Meet Shannon Nash: CFO Of Wing, Filmmaker and Renaissance Woman

Recently, I sat down with Shannon Nash, CFO of Wing, to hear about her remarkable achievements–from finance leader to filmmaker–and what they reflect about the changing face of finance leadership. Shannon is not your typical CFO. Driven by a strong intellectual curiosity, she started her career as a tax accountant but is also a lawyer, a board member, investor, and most recently, a documentary filmmaker, in addition to her role as finance chief of one of technology’s most high-profile companies. Highlights of our conversation are below.

Wing is one of the most interesting companies I’ve come across. What can you share about the company?

Wing is a commercial drone delivery company. We’ve built a highly automated delivery system that, at scale, we think will be cost-effective for last-mile delivery of small -packaged goods. We’re a subsidiary of Alphabet, which is Google’s parent company. We’ve been operating on three continents, including the U.S. and Australia. We’ve done over 350,000 commercial deliveries of small packages, things like household goods, meals, over-the-counter medicines and coffee.

The name of the show is “Secrets of Rockstar CFOs,” but you’re more Renaissance woman than rockstar in a lot of ways. How do you find the time to do everything that you do?

I am a mom and a partner to my husband, Bill. That is my number one responsibility on this earth. My biggest role in life is to turn my three kids into productive members of society. Everything else brings me a lot of joy, but that is what I must get right. This is not easy, but it’s also a privilege. We have all of our various family events and calendars overlaid. Organization is key. It is also important to have support.

Tell me about your journey from tax accountant to law school to becoming a CFO.

Earlier on in my career, I got the ability to practice tax and corporate law. I wanted to look at the numbers and the deal while everybody else was looking at the legal language. I was able to go in-house to a company called Amgen, which is a biotechnology company. That gave me exposure to corporate America and how a finance department works. I got the opportunity to see that at Amgen and understand how companies think about their global marketing and how they globally go to market because I got to be an expat in Switzerland and help with opening up the territories in Europe when I worked there.

All of that led me to steer myself back into finance because my first love was accounting. I became a CPA at a young age. I did love accounting, but I also had a father who wanted me to go to law school. I liked it, but I always loved accounting and finance from the beginning. That stuff was always interesting to me. When I got the opportunity to come back to those roots, I jumped at it.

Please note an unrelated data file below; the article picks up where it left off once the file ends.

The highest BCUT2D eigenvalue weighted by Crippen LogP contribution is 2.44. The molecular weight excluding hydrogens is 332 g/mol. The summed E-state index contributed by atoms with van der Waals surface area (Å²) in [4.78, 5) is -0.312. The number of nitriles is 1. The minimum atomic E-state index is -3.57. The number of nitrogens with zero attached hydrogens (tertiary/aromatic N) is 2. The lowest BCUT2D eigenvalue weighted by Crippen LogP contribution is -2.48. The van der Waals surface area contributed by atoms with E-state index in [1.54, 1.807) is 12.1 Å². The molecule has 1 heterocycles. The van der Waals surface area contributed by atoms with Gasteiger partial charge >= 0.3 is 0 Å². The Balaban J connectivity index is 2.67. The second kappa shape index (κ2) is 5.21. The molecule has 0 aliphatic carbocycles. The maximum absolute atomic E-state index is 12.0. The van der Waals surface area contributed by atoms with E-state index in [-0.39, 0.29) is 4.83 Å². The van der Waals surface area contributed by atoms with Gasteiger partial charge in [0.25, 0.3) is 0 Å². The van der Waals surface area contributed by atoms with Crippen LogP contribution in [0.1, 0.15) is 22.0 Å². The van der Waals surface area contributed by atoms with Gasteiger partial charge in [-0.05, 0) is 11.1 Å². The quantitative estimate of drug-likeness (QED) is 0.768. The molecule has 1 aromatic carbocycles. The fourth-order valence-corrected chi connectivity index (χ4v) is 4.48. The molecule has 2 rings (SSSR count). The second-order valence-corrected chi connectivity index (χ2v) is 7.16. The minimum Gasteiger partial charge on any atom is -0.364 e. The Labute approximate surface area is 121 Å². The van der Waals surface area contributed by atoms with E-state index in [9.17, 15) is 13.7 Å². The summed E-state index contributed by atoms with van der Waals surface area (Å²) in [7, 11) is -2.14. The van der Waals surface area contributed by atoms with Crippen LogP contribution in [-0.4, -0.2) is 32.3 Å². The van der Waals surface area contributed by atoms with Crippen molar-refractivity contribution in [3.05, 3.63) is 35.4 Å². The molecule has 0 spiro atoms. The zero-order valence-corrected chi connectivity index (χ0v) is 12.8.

Almost all of the CEOs with whom I speak have had a mentor, formal or informal, who made a positive impact on their career growth. Did you have any experiences like that?

I don’t think it’s possible for anybody to make it to the C-Suite without having a mentor, supporter or sponsor. There’s a gentleman by the name of Larry Bailey, who is a CPA. He went to Wharton Business School at a time when there were few African Americans doing that. He became one of the first African American partners at a major accounting firm. Larry has helped countless professionals as a mentor, supporter and sponsor, especially when I was in school in the late ‘80s and early ‘90s. If you go through all the ‘80s and ‘90s, there are hundreds of people who would raise their hand and say, “I have been mentored and sponsored by Larry.”

You are one of the few Black women who are CFOs today. What can you pass on to the next generation of leaders?

I’m spending a lot more of my time trying to mentor and help other professionals, because I think it’s important that people see a representation of folks who look like them. That’s why it’s also important to me to continue to advocate for board diversity. Many of these opportunities are all about being in a network. The predominant way to get on a board seat is because you’re in somebody’s network. When I think about what I want to focus my energies on over the next whatever years, it’s making sure I try to help as many people get into networks and get a shot to be seen.

What attracted you to the role at Wing?

I was truly a kid of the ‘70s and was a dreamer. “The Jetsons” was my favorite cartoon. When I heard about the Wing opportunity, the seven-year-old version of me got excited. What drew me to it was the mission of what Wing is doing. What kept me excited and continues to get me excited just like with most things is the people I get to work with, from our CEO to all of our C-Suite. It’s energizing to work around people who are smart but also get what we’re working for and enjoy working on this together. That’s a “let’s wake up and be excited every day to go to work” type of opportunity.